Nine-year-old Audrey Faye Hendricks intended to go places and do things like anybody else. So when she heard grown-ups talk about wiping out Birmingham's segregation laws, she spoke up. As she listened to the preacher's words, smooth as glass, she sat up tall. And when she heard the plan -- picket those white stores! March to protest those unfair laws! Fill the jails! -- she stepped right up and said, "I'll do it!" She was going to j-a-a-il!
Audrey Faye Hendricks was confident and bold and brave as can be, and hers is the remarkable and inspiring story of one child's role in the Civil Rights Movement. Meet the youngest known child to be arrested for a civil rights protest in Birmingham, Alabama, 1963, in this moving picture book that proves you're never too little to make a difference.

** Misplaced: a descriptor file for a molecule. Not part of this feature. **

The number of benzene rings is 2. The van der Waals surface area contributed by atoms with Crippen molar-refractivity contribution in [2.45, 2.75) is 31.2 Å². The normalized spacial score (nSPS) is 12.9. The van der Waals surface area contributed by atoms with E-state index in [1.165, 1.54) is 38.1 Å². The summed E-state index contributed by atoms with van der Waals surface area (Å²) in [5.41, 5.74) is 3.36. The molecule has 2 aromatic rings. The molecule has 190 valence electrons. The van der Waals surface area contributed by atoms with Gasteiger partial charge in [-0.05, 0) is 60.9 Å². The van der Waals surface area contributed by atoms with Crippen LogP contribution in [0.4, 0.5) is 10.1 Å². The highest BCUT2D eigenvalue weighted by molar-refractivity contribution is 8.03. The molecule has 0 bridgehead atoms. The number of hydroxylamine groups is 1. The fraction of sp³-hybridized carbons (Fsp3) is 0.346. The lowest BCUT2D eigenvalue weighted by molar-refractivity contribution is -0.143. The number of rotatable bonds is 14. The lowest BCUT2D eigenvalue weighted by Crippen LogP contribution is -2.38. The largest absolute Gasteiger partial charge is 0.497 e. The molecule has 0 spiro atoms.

"Digital collage illustrations show a young, pigtailed Audrey and her family mostly smiling and happy leading up to the march — she even brings a new board game to pass the time. Pictures and words combine to depict the discomfort of Hendricks's actual experience: loneliness, unpalatable food, angry white interrogators, and even solitary confinement. Like young Audrey, readers will be relieved when her weeklong sentence is up and she goes home to 'hot rolls, baptized in butter,' and the promise of a brighter future." — Kathleen Isaacs, School Library Journal